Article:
I’m very much enjoying a new summer novel, Honestly, We Meant Well, by Grant Ginder. It is light, realistic, well-written, and comical, a literary novel that can double as a beach read. Ginder is a master of fast scenes and witty dialogue in this adroit portrayal of a family vacation in Greece. When Sue Ellen, a classicist, accepts a gig lecturing in Greece, she isn’t entirely happy that the family is accompanying her. She’s annoyed with her philandering husband and grieving the death of Christos, a former lover who ran the inn where they’re staying. Her husband, Dean a writer and creative writing professor, is worried about his next novel and, unbeknownst to her, is cheating on her again. Their son, Will, is in agony over a breakup with his boyfriend and has also plagiarized a short story. Then there’s Eleni, Christos’ daughter, about to sell the inn. The novel is also a kind of guide to Greece. Delphi, Athens, Aegina… Great fun.
The Puzzle of the Happy Hooligan by Stuart Palmer. This quick American novel, first published in 1941, is a Golden Age Detective novel. The amateur sleuth, Hildegarde Withers, is a New York schoolteacher on vacation in L.A. When a Hollywood agent recruits her as an expert advisor for a film about Lizzie Borden, she starts finding dead bodies, beginning with the scriptwriter in the office next door. Rollicking adventures, humor, and suspense: I do hope I can find other books in this Miss Withers series. In Otto Penzler’s introduction, he compares Miss Withers to Miss Marple. This book is in the American Mystery Classics series, chosen and introduced by Otto Penzler.
THE “SHOULD-I-BOTHER?” PILE
L.A. Woman by Eve Babitz. I loved Babitz’s self-described confessional novel, Eve’s Hollywood (my post is here), but put aside L.A. Woman. Some of it is a little bit coarse. For instance, the narrator Sophie’s dog, Tango, has a kind of affair with her on the bathroom floor. And a friend gives Sophie advice on how to “give head”: “Spit,” Ophelia concluded, “That’s the whole trick to giving head. Just spit.” Okay, it’s funny but… not that funny. Should I bother?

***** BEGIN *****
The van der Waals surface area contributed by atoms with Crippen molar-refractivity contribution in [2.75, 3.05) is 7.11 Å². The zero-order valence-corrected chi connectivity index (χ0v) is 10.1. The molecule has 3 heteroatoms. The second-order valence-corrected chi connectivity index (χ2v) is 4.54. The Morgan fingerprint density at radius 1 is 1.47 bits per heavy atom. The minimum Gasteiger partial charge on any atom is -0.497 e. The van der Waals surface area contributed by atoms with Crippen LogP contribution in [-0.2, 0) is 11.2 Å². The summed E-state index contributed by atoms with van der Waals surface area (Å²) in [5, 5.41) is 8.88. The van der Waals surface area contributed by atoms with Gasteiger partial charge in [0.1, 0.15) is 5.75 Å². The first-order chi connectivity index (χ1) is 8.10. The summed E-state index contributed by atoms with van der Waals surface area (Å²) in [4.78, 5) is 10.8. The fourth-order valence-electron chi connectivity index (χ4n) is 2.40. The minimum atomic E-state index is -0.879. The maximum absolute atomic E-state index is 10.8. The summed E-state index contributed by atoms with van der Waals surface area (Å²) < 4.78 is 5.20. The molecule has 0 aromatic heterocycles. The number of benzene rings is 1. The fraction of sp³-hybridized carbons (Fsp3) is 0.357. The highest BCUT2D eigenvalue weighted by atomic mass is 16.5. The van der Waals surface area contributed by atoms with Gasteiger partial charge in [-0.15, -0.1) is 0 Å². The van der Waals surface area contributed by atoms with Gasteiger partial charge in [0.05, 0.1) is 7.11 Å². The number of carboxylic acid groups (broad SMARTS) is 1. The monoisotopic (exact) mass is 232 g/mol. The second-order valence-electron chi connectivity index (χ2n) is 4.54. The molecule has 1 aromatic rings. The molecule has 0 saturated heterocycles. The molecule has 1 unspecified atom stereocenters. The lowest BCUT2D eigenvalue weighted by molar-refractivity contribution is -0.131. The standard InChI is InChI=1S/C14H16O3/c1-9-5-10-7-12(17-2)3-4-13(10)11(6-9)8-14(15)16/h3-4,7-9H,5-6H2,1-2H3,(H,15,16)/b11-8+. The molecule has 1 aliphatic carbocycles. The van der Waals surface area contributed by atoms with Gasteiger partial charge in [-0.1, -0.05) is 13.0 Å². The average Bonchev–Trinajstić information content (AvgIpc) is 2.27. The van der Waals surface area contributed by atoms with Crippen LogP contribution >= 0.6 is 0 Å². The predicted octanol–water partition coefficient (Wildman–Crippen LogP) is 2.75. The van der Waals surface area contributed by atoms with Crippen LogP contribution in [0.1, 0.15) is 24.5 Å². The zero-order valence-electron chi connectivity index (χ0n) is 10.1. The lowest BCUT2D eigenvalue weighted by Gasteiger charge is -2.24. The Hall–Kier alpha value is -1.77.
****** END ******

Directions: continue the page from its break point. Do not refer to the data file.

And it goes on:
Georgette Heyer’s Cotillion. All of Georgette Heyer’s novels are elegant, witty, and very much alike. I enjoyed the first 285 pages of Cotillion, then lost the book behind a chair. Eureka! I vacuumed! Heyer’s novels are billed as Regency romances, but they’re more like Regency comedies. I guarantee the girl will get the guy. Should I bother?
The Magus by John Fowles. This is always mentioned on summer reading lists. Last summer I read the first 300 pages. It’s haunting and boring at the same time. Should I pick it up again?
What are you reading and what’s on your “Should-I-Bother” pile.
I love to read Latin, but I seldom write out a translation. It occurred to me, however, that readers today may be unfamiliar with Statius, a stunning Roman poet of the first century A.D. and the author of Silvae, an innovative collection of “occasional poems” that celebrate or describe many subjects: sleep, a party thrown by the emperor Domitian, a statuette, the anniversary of the death of the poet Lucan, even the construction of a highway.
The following poem is addressed to a lion who died fighting in the arena. I love this lion so much. Domitian mourns. Even the tame lions in cages growl their grief over his death.
I have not attempted to turn this poem into verse, first, because I am not a poet, and second, because the meter in Latin poetry is determined by the quantity of the vowels (long and short) rather than the stress on syllables. This is a prose version arranged in lines that follow the lines of the Latin more or less—less than more—but I attempt nothing but to show the character of the lion.
“A Lion Tamed” (Silvae II.5)
What good did it do you to be tamed, you who had shown your rage?
What good did it do to forget crime and human killings
and endure command and obey a lesser master?
What good, the fact that you were accustomed to leave your den
and return to a cage and withdraw freely from captured prey
and let go the trainer’s hands from a lax bite?
You die, expert killer of giant beasts,
not encircled by the Massylians of Numidia with their curved net,
not goaded in a dreaded jump over hunting spears,